Human Rights Watch Film Festival Returns to MOPA

Release Date: 
January 7, 2014

Using the Power of Film to Make a Difference

Museum of Photographic Arts Presents 2014 Human Rights Watch Film Festival

(San Diego, Calif.) -- The Human Rights Watch Film Festival will come to San Diego for its fourth year, with screenings scheduled at the Museum of Photographic Arts (MOPA) from January 23 through January 27, 2014. The Human Rights Watch Film Festival highlights the power of film to make a difference.

The festival includes six films from five countries – spanning a cross-section of critical human rights issues facing people around the world.   Filmmakers and human rights experts will be present to discuss the issues raised by the films with the audience.

“One of the most rewarding aspects of programming this festival is that it always reveals thought-provoking and often surprising themes distilled from the past year’s human rights films,” said festival director John Biaggi. “At the core of all the films in this year’s festival is the inspiring strength of individuals standing up for themselves, their rights and their communities.”

The opening night film, THE NEW BLACK, highlights the rapidly changing views of LGBT marriage within the eyes of the black church.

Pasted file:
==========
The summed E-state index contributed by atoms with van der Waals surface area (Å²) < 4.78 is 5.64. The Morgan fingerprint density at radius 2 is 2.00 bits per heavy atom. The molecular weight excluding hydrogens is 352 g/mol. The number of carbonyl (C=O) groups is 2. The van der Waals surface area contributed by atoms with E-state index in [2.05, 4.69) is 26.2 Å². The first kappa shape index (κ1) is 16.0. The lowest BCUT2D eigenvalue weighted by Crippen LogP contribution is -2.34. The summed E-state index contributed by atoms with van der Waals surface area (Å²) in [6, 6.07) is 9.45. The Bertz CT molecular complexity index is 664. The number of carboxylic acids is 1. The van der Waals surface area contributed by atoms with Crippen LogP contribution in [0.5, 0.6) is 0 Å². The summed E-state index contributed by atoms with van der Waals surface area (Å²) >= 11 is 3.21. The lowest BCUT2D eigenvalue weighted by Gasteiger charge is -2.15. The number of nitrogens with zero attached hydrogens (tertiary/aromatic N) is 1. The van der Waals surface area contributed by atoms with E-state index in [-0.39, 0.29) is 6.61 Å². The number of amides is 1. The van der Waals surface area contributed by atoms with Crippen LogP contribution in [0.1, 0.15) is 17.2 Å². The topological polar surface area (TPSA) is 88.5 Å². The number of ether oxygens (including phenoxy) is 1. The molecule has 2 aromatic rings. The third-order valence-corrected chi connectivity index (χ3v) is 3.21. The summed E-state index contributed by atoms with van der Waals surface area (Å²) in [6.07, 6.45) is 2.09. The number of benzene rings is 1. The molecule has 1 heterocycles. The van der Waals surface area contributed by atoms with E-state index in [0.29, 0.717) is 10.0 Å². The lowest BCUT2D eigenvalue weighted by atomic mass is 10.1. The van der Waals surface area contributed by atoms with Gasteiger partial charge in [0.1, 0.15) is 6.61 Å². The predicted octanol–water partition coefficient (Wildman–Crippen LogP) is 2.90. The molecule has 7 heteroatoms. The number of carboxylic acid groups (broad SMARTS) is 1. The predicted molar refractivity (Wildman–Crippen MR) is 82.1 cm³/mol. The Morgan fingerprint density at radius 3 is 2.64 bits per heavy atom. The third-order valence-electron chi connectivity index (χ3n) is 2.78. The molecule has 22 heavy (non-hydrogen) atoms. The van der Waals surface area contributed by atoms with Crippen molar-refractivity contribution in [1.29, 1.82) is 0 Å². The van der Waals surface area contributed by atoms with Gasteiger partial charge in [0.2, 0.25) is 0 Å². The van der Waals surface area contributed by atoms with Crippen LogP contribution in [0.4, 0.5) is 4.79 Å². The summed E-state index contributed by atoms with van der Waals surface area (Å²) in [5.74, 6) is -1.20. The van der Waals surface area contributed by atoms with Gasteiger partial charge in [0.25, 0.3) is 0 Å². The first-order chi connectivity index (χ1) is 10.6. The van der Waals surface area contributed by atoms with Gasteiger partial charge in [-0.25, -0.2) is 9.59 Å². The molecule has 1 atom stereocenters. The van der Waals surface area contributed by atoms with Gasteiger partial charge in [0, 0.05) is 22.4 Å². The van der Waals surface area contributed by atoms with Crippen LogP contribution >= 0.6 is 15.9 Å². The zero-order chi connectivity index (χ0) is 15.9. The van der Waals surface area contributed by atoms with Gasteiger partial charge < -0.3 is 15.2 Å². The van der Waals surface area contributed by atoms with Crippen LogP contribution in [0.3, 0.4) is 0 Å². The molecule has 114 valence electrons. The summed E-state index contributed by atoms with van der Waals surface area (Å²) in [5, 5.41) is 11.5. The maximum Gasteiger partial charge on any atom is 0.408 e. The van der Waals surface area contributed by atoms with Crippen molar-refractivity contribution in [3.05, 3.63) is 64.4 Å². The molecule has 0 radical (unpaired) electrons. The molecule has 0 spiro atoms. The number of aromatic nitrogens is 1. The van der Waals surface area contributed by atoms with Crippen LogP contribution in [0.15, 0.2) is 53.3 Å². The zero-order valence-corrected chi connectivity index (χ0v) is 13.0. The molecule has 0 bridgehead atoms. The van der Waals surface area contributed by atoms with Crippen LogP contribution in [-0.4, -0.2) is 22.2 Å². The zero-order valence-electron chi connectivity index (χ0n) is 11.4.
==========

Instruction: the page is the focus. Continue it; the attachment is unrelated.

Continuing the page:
The festival features two powerful films on Africa including Harry Freeland’s IN THE SHADOW OF THE SUN, a story of two men with albinism in Tanzania pursuing their dreams in the face of virulent prejudice. TALL AS THE BAOBOB TREE, a  drama by Jeremy Teicher, follows  a young  Western African woman as she tries to secretly earn enough money to save her younger sister from child marriage.

THE UNDOCUMENTED follows the journey of a young Mexican man who searches for his father, Francisco, who disappeared in the Sonora Desert trying to enter the United States.  RAFEA SOLAR MAMA follows a Bedouin woman who is selected for a unique program that seeks to train 30 illiterate women from different countries to become solar engineers over the course of six months. MY AFGHANISTAN  explores  the lives of civilians living in the constant shadow of violence.

“The Human Rights Watch Film Festival continues to be the leader in using film for inspiring change,” said Deborah Klochko, executive director of MOPA. “Through these powerful documentaries we are able to share the global joy, pain and challenges that can touch each of us. MOPA is pleased to continue our partnership with Human Rights Watch to present this important program.”